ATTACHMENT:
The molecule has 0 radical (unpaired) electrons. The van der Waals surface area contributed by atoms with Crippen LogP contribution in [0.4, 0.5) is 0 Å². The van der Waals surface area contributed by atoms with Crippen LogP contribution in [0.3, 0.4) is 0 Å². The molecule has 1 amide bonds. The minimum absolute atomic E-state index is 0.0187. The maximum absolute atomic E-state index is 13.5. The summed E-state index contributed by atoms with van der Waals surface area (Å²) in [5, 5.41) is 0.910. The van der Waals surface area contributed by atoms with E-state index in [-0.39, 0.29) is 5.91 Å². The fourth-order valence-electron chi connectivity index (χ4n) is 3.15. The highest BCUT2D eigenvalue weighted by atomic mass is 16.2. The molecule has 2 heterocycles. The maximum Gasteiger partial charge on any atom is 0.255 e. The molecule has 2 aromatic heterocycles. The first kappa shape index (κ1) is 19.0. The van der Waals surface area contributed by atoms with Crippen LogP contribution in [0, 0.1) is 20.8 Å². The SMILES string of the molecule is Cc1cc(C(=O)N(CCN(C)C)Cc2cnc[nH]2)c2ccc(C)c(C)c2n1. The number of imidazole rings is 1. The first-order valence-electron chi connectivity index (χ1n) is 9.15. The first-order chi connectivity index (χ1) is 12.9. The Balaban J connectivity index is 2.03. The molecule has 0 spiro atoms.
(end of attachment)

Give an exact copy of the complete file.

The molecule has 0 radical (unpaired) electrons. The van der Waals surface area contributed by atoms with Crippen LogP contribution in [0.4, 0.5) is 0 Å². The van der Waals surface area contributed by atoms with Crippen LogP contribution in [0.3, 0.4) is 0 Å². The molecule has 1 amide bonds. The minimum absolute atomic E-state index is 0.0187. The maximum absolute atomic E-state index is 13.5. The summed E-state index contributed by atoms with van der Waals surface area (Å²) in [5, 5.41) is 0.910. The van der Waals surface area contributed by atoms with E-state index in [-0.39, 0.29) is 5.91 Å². The fourth-order valence-electron chi connectivity index (χ4n) is 3.15. The highest BCUT2D eigenvalue weighted by atomic mass is 16.2. The molecule has 2 heterocycles. The maximum Gasteiger partial charge on any atom is 0.255 e. The molecule has 2 aromatic heterocycles. The first kappa shape index (κ1) is 19.0. The van der Waals surface area contributed by atoms with Crippen LogP contribution in [0, 0.1) is 20.8 Å². The SMILES string of the molecule is Cc1cc(C(=O)N(CCN(C)C)Cc2cnc[nH]2)c2ccc(C)c(C)c2n1. The number of imidazole rings is 1. The first-order valence-electron chi connectivity index (χ1n) is 9.15. The first-order chi connectivity index (χ1) is 12.9. The Balaban J connectivity index is 2.03. The molecule has 0 spiro atoms.